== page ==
Opinion: Why bother buying holiday gifts? Just follow the ‘Seinfeld’ rule and give cash.

When all else fails, I turn to the great sage Larry David for wisdom. Especially when it comes to the subject of gift giving.

Yes, Larry David, the curmudgeonly comedian behind “Seinfeld” and HBO’s

“Curb Your Enthusiasm.” Among the many great “Seinfeld” episodes that David wrote is one called “The Deal” that involves Jerry and Elaine’s on-again/off-again romantic relationship and how it’s tested when Jerry has to find Elaine a suitable birthday gift. After some debate, Jerry opts to give her cash — specifically, $182.

Elaine finds this all too insulting, implying that cash gifts are best offered up by relatives — and relatives only. “Who are you, my uncle?” she quips.

But if you ask me, Jerry had given her the perfect present.

We’re in the midst of another holiday shopping season. And that means millions of us are in a race to find the gift that’s just right for our friends and family members. It all adds up to big bucks: The National Retail Federation estimates that Americans will spend nearly $1 trillion during the holiday season — and retailers will hire as many as 450,000 seasonal workers to keep pace with the demand.

Well, I’m here to tell everyone much of their shopping is a waste of time.

I’ve done my fair share of gift buying in my many (OK, 59) years on the planet. And sometimes I have gotten it right, especially when hints are dropped well in advance. But more often than not, I’ve been playing guessing games — and they are games I typically end up losing.

Millions of us are in a race to find the holiday gift that’s just right for our friends and family members. Well, I’m here to tell everyone much of their shopping is a waste of time.

So, at this point I simply don’t sweat it: I buy whatever is easiest to buy, understanding it’s the idea that matters more than the actual present (aka “it’s the thought that counts”). Or I just follow the Jerry rule and give cash.

It turns out there’s research to back up why my approach makes sense. Joel Waldfogel, an economist based at the University of Minnesota, has spent a chunk of his career exploring the inefficiency of our gift giving — meaning how the gifts we offer up rarely equate value-wise to the recipient in relation to their cost.  By Waldfogel’s measure, it could add up to billions of dollars in useless giving. And that’s especially true come December.

“The holidays roll around and suddenly you have an obligation to buy something for 15 people. This is a recipe for disaster,” Waldfogel told me.

Of course, Waldfogel was preaching to the choir in my case. And I love the title of his book on the subject: “Scroogenomics: Why You Shouldn’t Buy Presents for the Holidays.”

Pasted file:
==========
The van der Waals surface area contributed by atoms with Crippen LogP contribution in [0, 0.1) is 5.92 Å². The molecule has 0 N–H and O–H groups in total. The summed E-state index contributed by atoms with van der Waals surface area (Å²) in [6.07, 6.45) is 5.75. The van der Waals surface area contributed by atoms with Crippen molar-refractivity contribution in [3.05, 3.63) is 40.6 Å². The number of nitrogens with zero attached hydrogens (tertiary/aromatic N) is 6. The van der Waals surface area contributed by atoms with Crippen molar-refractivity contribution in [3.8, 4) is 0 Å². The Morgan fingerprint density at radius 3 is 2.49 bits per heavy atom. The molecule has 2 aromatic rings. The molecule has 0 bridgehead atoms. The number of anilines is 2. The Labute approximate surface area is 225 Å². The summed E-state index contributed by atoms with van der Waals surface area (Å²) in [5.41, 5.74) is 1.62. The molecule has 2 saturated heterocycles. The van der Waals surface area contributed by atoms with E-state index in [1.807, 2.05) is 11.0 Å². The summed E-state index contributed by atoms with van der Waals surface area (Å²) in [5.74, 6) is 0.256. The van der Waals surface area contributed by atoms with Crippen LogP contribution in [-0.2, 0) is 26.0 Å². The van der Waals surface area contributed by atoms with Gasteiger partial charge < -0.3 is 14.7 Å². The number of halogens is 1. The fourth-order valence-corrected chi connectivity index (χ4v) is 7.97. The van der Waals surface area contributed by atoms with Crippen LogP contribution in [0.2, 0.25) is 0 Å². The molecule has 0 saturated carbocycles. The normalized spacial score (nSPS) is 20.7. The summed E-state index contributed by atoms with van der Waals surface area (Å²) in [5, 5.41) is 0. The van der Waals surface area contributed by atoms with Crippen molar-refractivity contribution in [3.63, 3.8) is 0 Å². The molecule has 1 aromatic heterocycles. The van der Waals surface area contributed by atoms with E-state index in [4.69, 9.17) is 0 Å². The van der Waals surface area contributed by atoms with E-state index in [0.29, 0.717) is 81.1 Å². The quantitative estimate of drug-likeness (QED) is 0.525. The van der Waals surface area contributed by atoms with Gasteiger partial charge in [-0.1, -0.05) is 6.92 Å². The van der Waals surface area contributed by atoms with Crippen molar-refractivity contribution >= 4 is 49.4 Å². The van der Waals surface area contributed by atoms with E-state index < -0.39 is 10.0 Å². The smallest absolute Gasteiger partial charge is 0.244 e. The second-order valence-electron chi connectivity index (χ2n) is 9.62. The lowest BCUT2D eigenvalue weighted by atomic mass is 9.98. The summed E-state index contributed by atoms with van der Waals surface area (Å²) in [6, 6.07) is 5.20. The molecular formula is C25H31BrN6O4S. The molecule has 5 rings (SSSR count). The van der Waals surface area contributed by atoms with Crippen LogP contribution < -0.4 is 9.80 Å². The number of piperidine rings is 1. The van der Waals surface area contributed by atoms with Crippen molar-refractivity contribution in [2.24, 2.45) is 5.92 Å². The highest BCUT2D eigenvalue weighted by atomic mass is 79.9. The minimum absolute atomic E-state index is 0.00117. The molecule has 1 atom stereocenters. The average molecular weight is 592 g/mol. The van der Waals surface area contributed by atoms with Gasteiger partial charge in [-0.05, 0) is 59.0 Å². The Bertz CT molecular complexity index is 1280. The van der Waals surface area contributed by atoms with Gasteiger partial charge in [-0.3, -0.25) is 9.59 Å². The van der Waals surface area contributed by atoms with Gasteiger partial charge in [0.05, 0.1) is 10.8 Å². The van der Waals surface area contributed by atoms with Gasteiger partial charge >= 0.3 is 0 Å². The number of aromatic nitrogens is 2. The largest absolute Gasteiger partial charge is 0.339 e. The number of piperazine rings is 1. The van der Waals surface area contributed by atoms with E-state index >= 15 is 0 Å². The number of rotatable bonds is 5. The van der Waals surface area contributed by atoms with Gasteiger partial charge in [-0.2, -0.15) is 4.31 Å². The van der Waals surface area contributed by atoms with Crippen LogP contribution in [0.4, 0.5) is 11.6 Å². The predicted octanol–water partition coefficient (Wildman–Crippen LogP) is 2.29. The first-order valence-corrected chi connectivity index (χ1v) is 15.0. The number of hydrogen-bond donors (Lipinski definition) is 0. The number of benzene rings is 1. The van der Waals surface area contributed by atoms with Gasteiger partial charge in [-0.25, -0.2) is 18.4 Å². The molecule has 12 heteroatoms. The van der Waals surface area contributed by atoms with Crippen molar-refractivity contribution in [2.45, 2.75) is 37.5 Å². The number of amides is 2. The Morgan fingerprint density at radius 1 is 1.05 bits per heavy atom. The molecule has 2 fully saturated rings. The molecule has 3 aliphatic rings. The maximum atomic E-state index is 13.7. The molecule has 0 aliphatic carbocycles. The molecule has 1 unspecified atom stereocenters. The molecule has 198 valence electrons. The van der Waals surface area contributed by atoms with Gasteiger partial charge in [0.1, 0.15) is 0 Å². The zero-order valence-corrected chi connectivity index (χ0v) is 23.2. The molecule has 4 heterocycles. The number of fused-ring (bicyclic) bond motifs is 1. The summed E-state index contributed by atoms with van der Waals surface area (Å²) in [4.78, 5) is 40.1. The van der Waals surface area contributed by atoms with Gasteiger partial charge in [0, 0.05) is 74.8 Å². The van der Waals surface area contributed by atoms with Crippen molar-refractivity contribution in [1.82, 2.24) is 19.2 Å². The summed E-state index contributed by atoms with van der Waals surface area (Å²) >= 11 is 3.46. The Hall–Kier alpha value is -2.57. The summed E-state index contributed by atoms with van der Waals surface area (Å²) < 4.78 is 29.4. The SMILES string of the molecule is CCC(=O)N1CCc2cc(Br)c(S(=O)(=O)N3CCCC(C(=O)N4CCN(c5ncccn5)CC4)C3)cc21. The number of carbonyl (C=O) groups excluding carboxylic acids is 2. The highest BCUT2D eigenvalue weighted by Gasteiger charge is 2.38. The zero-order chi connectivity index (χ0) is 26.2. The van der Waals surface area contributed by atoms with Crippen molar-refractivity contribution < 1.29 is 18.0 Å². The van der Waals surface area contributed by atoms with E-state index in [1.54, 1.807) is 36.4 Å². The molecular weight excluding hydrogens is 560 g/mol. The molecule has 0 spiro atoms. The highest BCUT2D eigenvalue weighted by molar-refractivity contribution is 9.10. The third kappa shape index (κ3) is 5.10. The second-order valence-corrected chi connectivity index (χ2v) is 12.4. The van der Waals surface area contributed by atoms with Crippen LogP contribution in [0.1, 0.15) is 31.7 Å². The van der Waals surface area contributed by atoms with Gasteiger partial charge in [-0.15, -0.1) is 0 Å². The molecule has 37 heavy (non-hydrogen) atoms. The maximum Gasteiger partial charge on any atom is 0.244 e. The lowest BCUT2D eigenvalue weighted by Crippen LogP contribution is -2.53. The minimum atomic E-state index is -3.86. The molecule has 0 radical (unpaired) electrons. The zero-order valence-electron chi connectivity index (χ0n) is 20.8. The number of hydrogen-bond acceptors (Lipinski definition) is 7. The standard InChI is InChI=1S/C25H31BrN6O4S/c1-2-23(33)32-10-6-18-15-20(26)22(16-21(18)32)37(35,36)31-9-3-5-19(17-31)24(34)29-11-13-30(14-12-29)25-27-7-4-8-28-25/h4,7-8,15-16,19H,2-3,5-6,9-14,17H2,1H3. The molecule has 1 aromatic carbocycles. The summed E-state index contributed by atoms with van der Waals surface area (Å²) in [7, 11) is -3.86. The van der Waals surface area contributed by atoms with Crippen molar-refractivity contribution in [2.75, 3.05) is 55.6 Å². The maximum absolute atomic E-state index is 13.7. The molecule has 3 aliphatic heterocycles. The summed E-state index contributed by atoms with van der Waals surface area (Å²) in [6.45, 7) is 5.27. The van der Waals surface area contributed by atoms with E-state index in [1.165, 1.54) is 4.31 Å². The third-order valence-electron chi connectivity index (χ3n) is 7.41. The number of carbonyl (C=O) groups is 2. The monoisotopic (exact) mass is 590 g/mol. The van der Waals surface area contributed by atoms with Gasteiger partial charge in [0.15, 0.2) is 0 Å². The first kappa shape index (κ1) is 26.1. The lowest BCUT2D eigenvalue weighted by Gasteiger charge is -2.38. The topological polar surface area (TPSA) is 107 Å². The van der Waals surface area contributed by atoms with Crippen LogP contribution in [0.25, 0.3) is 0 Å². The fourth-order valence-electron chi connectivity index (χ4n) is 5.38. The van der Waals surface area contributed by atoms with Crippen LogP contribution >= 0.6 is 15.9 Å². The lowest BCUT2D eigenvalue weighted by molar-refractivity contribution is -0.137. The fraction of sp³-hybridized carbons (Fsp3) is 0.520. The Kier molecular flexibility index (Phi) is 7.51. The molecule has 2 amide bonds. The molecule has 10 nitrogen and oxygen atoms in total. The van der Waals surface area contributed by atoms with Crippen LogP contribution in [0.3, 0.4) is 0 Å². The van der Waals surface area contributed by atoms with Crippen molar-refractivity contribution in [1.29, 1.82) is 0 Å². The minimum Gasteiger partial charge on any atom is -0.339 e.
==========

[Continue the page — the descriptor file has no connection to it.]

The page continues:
But aren’t there times when going the cash route feels a tad inappropriate? I mean, isn’t it a gift you’re indeed more likely to expect from an uncle (or a parent or grandparent)?

To my surprise, Jacqueline Whitmore, a leading etiquette expert, generally refuted that idea, noting that her mother had no issues with receiving cash gifts from her own children. I’ll confess I would have found it pretty awkward to give my parents cash.

“Cash is king,” Whitmore told me. “I’ve never seen anybody return cash or regift it for that matter.”

Whitmore allowed there may be a few instances when cash doesn’t work — she recalled a recent incident when she and her husband gave cash to a friend and the friend took offense. But she also said if the issue is that cash feels impersonal, that can often be solved by including a thoughtful note or card with the cash gift. (Alas, Elaine also objected to Jerry’s card because it was deemed too casual.)

‘I’ve never seen anybody return cash or regift it for that matter.’

— Etiquette expert Jacqueline Whitmore

If cash still doesn’t work, there’s also the near equivalent — a gift card. (I’ve bought more than a few of those in my time.) Or even the gift of stock. (A new Yahoo Finance/Ipsos poll found that almost 70% of Americans like the idea of investments as a holiday present.)

Or just buy those on your holiday list a bunch of scratch-off lottery tickets — another preferred gift idea of mine. It’s sorta cash, with the potential for more cash.

Admittedly, I’m offering all this advice knowing that I’m hardly one to turn down a thoughtful holiday gift. My family knows I’m a sucker for a good foodie item — and they have a running joke of gifting me the latest book in Jeff Kinney’s “Diary of a Wimpy Kid” series (yes, they’re written for kids, but I’m still a huge fan).

But in the end, even I’d venture to say I’ve gotten plenty of “thoughtful” gifts that turned out to be complete duds — and if I had received cash as an alternative, I could have easily used the money to buy what I really want.

What would Elaine have preferred to Jerry’s $182? She was hoping for a wooden bench, which is exactly what Kramer gifted her in the Larry David-penned episode — much to her delight. Kramer also included a heartwarming card, naturally.

Good for Kramer. Sometimes there are winners in the gift-giving game. But why expend all the effort knowing the odds are generally stacked against you? I’m fine with taking the easy way out, and offering up $182 or some other amount appropriate for the occasion.

Or maybe I should just buy everyone “Wimpy Kid” books.

Source link

Related Articles

Back to top button